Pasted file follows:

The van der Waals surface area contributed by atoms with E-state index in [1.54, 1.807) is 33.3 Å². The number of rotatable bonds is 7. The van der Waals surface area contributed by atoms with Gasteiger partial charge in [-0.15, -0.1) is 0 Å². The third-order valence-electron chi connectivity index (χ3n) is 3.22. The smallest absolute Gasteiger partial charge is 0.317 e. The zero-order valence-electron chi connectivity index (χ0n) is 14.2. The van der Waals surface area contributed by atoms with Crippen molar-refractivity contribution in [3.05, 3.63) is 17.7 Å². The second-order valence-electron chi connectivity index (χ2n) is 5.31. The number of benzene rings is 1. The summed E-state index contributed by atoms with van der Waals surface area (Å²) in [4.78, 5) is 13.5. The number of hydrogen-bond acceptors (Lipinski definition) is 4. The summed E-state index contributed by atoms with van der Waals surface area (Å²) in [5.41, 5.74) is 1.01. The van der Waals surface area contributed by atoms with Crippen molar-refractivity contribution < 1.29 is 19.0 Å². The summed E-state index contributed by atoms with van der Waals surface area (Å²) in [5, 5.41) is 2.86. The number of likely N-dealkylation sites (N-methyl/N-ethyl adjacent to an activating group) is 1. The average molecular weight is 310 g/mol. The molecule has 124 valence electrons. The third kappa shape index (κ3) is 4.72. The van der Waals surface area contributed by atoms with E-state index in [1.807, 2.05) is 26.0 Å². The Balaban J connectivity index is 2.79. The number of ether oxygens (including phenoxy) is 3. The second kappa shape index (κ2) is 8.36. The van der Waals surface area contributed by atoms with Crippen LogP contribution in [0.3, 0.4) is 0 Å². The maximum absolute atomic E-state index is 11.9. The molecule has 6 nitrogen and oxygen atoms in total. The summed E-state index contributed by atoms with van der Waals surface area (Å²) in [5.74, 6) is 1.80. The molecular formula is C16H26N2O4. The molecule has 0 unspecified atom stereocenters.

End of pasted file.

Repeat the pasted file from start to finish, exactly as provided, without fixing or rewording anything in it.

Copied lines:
The van der Waals surface area contributed by atoms with E-state index in [1.54, 1.807) is 33.3 Å². The number of rotatable bonds is 7. The van der Waals surface area contributed by atoms with Gasteiger partial charge in [-0.15, -0.1) is 0 Å². The third-order valence-electron chi connectivity index (χ3n) is 3.22. The smallest absolute Gasteiger partial charge is 0.317 e. The zero-order valence-electron chi connectivity index (χ0n) is 14.2. The van der Waals surface area contributed by atoms with Crippen molar-refractivity contribution in [3.05, 3.63) is 17.7 Å². The second-order valence-electron chi connectivity index (χ2n) is 5.31. The number of benzene rings is 1. The summed E-state index contributed by atoms with van der Waals surface area (Å²) in [4.78, 5) is 13.5. The number of hydrogen-bond acceptors (Lipinski definition) is 4. The summed E-state index contributed by atoms with van der Waals surface area (Å²) in [5.41, 5.74) is 1.01. The van der Waals surface area contributed by atoms with Crippen molar-refractivity contribution < 1.29 is 19.0 Å². The summed E-state index contributed by atoms with van der Waals surface area (Å²) in [5, 5.41) is 2.86. The number of likely N-dealkylation sites (N-methyl/N-ethyl adjacent to an activating group) is 1. The average molecular weight is 310 g/mol. The molecule has 124 valence electrons. The third kappa shape index (κ3) is 4.72. The van der Waals surface area contributed by atoms with E-state index in [1.807, 2.05) is 26.0 Å². The Balaban J connectivity index is 2.79. The number of ether oxygens (including phenoxy) is 3. The second kappa shape index (κ2) is 8.36. The van der Waals surface area contributed by atoms with Crippen LogP contribution in [0.3, 0.4) is 0 Å². The maximum absolute atomic E-state index is 11.9. The molecule has 6 nitrogen and oxygen atoms in total. The summed E-state index contributed by atoms with van der Waals surface area (Å²) in [5.74, 6) is 1.80. The molecular formula is C16H26N2O4. The molecule has 0 unspecified atom stereocenters.